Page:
Survey Describes Impact of 2012–2013 Flu Season
Americans lost $8.5 billion in wages (October 16)
The 2012–2013 flu season was one of the most severe in the U.S. in more than a decade and, according to a new survey, had two to three times the impact of a typical flu season on the workplace, school, family, and other segments of people’s everyday lives. The new report from pharmacy chain Walgreens suggests that U.S. adults missed 230 million work days last season and children lost more than 90 million school days because of flu-related illness. By contrast, 100 million workdays and 32 million schooldays were missed during the 2010–2011 flu season.
Nationally, the report suggests that the flu-related cost to employers in 2012–2013 was $30.4 billion, three times the $10.5 billion impact in 2010–2011. Moreover, employees who missed time at work because of flu-related illness lost more than $8.5 billion in wages. Employees missed, on average, 3 days of work in 2012–2013, compared with an average of 1 day during the 2010–2011 season.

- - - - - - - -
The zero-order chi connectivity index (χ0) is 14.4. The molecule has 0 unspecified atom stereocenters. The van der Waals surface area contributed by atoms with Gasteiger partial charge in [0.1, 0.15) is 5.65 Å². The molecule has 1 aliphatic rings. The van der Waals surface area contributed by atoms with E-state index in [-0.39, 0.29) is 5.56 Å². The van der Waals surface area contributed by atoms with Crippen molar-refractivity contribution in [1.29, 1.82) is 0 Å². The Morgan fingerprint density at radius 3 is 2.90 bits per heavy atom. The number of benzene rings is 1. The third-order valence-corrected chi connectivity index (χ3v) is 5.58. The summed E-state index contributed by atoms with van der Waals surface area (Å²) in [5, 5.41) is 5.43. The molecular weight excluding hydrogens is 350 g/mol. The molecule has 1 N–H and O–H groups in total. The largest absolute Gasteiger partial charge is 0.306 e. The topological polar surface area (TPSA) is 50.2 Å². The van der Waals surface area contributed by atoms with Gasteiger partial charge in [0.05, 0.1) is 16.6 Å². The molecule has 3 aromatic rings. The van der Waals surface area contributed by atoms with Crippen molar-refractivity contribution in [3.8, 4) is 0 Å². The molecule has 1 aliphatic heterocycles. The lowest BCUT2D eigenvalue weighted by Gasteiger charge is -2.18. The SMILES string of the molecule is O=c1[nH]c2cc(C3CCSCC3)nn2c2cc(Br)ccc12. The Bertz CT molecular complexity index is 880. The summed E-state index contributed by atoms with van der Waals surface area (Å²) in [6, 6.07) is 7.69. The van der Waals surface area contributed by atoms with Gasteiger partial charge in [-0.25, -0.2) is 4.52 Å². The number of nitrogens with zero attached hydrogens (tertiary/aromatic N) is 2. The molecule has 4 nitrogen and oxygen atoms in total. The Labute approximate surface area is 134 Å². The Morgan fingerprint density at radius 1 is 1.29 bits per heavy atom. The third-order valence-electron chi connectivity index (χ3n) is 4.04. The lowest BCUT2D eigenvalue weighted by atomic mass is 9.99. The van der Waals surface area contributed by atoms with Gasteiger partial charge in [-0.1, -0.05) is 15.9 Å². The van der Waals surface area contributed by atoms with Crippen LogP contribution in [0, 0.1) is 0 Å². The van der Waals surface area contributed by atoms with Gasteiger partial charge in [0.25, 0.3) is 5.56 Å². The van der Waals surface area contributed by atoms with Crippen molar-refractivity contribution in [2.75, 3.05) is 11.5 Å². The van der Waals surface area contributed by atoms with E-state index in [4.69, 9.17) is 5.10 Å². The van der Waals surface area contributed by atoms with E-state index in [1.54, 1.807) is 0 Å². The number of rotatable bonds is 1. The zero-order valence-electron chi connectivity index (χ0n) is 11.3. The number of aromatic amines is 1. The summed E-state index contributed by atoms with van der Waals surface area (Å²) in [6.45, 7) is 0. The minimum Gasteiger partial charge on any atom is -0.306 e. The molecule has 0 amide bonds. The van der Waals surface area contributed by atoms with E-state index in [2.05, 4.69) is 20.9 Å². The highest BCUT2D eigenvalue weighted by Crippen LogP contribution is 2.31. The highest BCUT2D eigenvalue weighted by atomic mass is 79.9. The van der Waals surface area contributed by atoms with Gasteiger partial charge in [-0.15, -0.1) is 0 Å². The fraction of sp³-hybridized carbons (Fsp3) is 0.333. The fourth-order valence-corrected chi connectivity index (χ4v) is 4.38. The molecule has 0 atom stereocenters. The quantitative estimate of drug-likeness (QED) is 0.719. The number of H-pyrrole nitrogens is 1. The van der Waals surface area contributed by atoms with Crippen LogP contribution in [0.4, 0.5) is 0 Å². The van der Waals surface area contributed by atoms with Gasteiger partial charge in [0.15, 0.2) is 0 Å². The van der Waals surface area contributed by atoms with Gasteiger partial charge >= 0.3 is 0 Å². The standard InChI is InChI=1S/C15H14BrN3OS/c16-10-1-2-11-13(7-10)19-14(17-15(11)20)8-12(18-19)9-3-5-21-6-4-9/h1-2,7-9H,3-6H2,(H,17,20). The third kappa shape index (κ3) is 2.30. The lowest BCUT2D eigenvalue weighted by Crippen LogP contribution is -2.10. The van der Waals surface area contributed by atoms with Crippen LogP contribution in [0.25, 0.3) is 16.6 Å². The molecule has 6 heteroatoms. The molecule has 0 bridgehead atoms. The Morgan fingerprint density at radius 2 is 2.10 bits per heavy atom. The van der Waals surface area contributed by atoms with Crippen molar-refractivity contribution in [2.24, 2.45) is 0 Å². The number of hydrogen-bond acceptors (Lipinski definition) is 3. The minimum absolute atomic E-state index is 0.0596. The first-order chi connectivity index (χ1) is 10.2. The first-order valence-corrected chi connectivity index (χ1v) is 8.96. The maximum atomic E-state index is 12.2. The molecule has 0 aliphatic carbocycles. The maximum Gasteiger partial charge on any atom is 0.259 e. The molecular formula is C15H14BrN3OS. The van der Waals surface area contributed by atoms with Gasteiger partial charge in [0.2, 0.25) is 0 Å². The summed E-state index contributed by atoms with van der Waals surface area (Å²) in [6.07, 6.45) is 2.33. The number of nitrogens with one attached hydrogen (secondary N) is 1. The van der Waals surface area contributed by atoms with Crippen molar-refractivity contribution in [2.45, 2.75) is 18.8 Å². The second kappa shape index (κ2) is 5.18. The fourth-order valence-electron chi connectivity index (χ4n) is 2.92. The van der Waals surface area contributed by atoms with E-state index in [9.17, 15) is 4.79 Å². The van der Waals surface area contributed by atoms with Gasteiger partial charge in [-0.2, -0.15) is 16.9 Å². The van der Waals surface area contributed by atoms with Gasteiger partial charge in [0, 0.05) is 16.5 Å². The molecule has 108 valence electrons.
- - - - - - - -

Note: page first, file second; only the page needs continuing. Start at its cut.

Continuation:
Although the Centers for Disease Control and Prevention (CDC) recommends that people get a flu shot as soon as the vaccine becomes available (typically in August):
- Nearly one-third (31%) of the 2012–2013 survey respondents waited until November or later to get their vaccine.
- Walgreens data show that 20% of the 7 million flu shots administered at Walgreens last season were administered in January.
- Nearly 80% of Americans believe that it takes 10 days or less, after receiving the flu shot, for the body to build up full immunity; in reality, it takes up to 14 days.
The survey was conducted online within the U.S. from August 27 to September 4, 2013, among 1,200 nationally representative adults aged 18 years and older.
Source: Walgreens; October 16, 2013.